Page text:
Odd Future, at the Oya music festival in Oslo, Norway, in August. (Kyrre Lien / EPA )
If you know the Los Angeles anarcho-hip-hop collective Odd Future from its infamous song “Radicals” -- with its chorus advocating murder, arson and truancy -- you might have done a spit-take at the sight of the Flog Gnaw Carnival on Sunday at Club Nokia and in an adjacent parking lot.
The group set up an honest-to-goodness Ferris wheel, a swing-set ride and a Whack-a-Mole (alas, retitled as an unprintable invitation to knock MC Earl Sweatshirt in the head) for its big hometown show. It was, dare we say, wholesome fun.
Is Odd Future getting soft? No, but Sunday’s show did reveal that the collective known for chaotic stage shows is finally cohering as a live act that can keep its carnival tendencies off-site.
Flog Gnaw sported a bevy of OF-associated acts throughout the day and night, including DJ Syd the Kyd’s experimental R&B duo the Internet and the first signing to the collective’s Sony imprint, the Sacramento hard-core band Trash Talk.
Their range was proof that the group’s ethic of rowdy, self-aware antagonism extends across genres and subcultures. The variety of young misanthropes on the Ferris wheel (skate rats, hip-hop heads, hipsters and some tweens who probably lied to their parents about their night-out plans) mirrored Odd Future’s mashed-up visual style, with its rap-scene in-jokes and riffs on Internet troll culture.
But the main event was a searing showcase for the charisma and skill that have kept Odd Future the most exciting hip-hop ensemble since Wu-Tang Clan stalked Staten Island’s Shaolin.
At the group’s previous L.A. shows, Odd Future sometimes struggled to keep its sets on track, with more than half a dozen members rapping, screaming or flailing at any given time. But at Club Nokia, the group finally figured out how to work its revolving door for maximum impact.
The group tore through an early volley of singles drawn from its collective enterprises -- Tyler, the Creator’s mixtape hits “French” and “Splatter,” Domo Genesis’ “Rolling Papers,” Mellowhype’s “50.” Even those now-familiar tunes were made new by the kinetics of Odd Future's stage presence -- Tyler bulging his eyes and punching at the heavens; Left Brain laconically mulling about in a donut-themed sweatshirt; the long-awaited Earl Sweatshirt in a straw boater cap jeering at anyone crossing his path.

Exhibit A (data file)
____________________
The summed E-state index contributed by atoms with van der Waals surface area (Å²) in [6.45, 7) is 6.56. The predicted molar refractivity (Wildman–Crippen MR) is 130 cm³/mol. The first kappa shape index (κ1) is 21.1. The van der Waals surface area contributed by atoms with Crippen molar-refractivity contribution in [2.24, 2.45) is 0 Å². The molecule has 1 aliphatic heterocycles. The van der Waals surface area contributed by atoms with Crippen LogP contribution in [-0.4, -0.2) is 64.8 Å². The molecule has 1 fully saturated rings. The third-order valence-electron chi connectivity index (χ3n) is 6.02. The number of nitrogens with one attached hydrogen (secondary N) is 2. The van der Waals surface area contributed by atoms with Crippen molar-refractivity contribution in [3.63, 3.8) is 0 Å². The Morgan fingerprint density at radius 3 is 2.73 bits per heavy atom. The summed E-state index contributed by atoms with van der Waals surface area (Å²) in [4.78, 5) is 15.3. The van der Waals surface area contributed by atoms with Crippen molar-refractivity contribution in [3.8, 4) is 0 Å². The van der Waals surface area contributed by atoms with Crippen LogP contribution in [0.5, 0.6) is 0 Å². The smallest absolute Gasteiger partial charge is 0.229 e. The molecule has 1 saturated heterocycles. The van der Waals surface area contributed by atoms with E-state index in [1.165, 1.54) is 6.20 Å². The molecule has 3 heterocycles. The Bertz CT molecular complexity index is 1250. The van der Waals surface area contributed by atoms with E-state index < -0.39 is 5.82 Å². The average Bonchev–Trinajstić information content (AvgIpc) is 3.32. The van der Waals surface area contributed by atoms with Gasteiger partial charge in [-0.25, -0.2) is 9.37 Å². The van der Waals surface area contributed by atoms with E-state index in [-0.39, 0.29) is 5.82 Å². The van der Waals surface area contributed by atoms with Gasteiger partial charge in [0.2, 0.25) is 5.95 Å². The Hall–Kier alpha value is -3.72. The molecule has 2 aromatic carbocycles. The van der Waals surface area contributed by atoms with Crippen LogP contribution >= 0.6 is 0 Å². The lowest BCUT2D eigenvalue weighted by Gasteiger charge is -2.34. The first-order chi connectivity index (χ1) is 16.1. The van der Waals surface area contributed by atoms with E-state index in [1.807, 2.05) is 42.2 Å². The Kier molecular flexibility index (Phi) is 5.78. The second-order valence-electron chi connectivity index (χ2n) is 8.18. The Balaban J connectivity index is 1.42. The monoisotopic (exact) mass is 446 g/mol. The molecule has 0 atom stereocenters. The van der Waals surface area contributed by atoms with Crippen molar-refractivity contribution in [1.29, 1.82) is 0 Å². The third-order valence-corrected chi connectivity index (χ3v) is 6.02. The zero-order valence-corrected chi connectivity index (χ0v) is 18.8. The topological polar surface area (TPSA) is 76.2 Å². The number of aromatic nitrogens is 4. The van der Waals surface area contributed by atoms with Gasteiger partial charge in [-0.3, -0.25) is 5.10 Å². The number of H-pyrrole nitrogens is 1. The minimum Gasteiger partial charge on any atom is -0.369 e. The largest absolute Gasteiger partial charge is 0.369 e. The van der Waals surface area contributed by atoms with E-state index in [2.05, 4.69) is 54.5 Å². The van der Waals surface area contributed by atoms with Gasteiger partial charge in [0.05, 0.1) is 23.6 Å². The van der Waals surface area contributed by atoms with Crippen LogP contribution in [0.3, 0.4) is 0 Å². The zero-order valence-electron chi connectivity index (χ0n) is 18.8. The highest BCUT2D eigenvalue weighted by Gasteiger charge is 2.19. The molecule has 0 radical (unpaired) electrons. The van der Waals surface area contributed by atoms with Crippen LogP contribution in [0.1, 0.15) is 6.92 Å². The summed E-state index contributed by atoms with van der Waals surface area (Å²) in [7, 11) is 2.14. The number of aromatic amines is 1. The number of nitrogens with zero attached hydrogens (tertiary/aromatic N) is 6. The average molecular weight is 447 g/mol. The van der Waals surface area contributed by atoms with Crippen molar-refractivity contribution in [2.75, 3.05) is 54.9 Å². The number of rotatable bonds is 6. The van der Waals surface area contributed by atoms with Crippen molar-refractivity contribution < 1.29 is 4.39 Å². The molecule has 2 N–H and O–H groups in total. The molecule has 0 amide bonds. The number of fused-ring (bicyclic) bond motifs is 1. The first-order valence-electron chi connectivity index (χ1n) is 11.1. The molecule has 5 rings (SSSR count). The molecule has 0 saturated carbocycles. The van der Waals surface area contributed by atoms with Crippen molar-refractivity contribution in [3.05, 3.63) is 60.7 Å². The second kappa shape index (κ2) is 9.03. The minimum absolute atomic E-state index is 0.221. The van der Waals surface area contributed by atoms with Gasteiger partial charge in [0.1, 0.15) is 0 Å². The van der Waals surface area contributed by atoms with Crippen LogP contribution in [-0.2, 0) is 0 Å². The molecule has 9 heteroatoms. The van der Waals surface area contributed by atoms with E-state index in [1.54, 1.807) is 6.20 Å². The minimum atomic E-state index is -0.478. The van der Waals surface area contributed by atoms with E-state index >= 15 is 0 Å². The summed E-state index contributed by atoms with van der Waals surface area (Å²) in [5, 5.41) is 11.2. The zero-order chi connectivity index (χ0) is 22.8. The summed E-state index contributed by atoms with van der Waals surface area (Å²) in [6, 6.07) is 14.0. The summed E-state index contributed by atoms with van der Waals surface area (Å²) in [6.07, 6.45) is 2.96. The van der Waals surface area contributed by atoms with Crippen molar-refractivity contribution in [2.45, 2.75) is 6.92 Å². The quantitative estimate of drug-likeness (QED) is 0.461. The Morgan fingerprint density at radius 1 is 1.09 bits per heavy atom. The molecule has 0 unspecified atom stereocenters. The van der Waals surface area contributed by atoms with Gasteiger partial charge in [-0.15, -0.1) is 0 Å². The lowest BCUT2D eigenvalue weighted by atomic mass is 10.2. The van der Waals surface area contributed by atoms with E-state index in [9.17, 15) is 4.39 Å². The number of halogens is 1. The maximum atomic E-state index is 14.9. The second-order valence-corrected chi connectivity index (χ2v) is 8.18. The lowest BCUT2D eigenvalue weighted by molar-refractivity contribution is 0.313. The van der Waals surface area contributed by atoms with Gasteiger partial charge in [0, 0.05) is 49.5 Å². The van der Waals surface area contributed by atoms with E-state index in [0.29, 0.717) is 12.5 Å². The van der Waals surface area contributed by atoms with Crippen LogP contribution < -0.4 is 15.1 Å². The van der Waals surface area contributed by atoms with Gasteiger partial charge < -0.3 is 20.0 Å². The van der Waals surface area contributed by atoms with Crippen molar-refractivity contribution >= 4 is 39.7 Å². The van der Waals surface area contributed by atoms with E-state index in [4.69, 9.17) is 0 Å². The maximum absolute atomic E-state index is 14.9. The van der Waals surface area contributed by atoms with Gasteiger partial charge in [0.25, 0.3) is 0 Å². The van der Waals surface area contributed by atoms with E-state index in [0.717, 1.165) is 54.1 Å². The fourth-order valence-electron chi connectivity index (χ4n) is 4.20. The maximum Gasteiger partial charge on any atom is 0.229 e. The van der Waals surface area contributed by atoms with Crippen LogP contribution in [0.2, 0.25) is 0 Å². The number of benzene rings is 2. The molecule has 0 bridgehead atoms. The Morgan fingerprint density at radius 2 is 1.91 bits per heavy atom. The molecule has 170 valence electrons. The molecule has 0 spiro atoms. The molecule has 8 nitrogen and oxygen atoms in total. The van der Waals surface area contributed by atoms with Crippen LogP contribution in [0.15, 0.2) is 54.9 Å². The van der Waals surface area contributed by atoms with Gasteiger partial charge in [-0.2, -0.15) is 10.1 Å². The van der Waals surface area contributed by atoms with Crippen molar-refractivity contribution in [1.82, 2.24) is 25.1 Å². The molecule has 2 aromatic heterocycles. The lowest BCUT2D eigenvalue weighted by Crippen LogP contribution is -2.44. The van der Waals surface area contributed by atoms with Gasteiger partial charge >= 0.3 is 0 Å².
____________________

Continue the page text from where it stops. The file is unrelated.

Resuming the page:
It wasn’t quite the Beatles returning from Hamburg, but anyone who dismissed their early sets as a shambling mess could believe they sold their soul to Satan for a great live show (and got some sweet “666” basketball jerseys as a loan-singing gift).
The rap world moves quickly, and while other crews have risen in OF’s wake -- A$AP Mob, Black Hippy and Kanye West’s disappointing G.O.O.D. Music, among them -- OF’s newer tunes showed scads of promise for future re-invention.
MellowHype’s “La Bonita” had a hazy seductiveness and infinitely hummable hook that feels like a pop hit; Tyler dedicated a new song to his mom because he claimed she liked it, but the tune’s acidic boil was as potent as any he’s made yet. Earl Sweatshirt’s return has clearly invigorated the group as well. Tyler’s the kingpin, the absent Frank Ocean is the romantic, Syd the Kyd is the mystery, but Earl’s probably the best pure rapper of the group, and he raised everyone’s game for being there.
Even a surprise cameo from Lil Wayne at the set’s closing didn’t especially escalate the star wattage. The whole ensemble (and most of its hangers-on) rushed the stage to wild out on Wayne’s “No Worries,” French Montana’s hit “Pop That” and, with Trash Talk as a backing band, OF’s “Radicals.”
Wayne’s presence implied his blessing as a fellow skate-punk rapper with a loopy streak. But surrounded by that much feral energy, Wayne looked like more a pater familias while the real carnival spun all around him.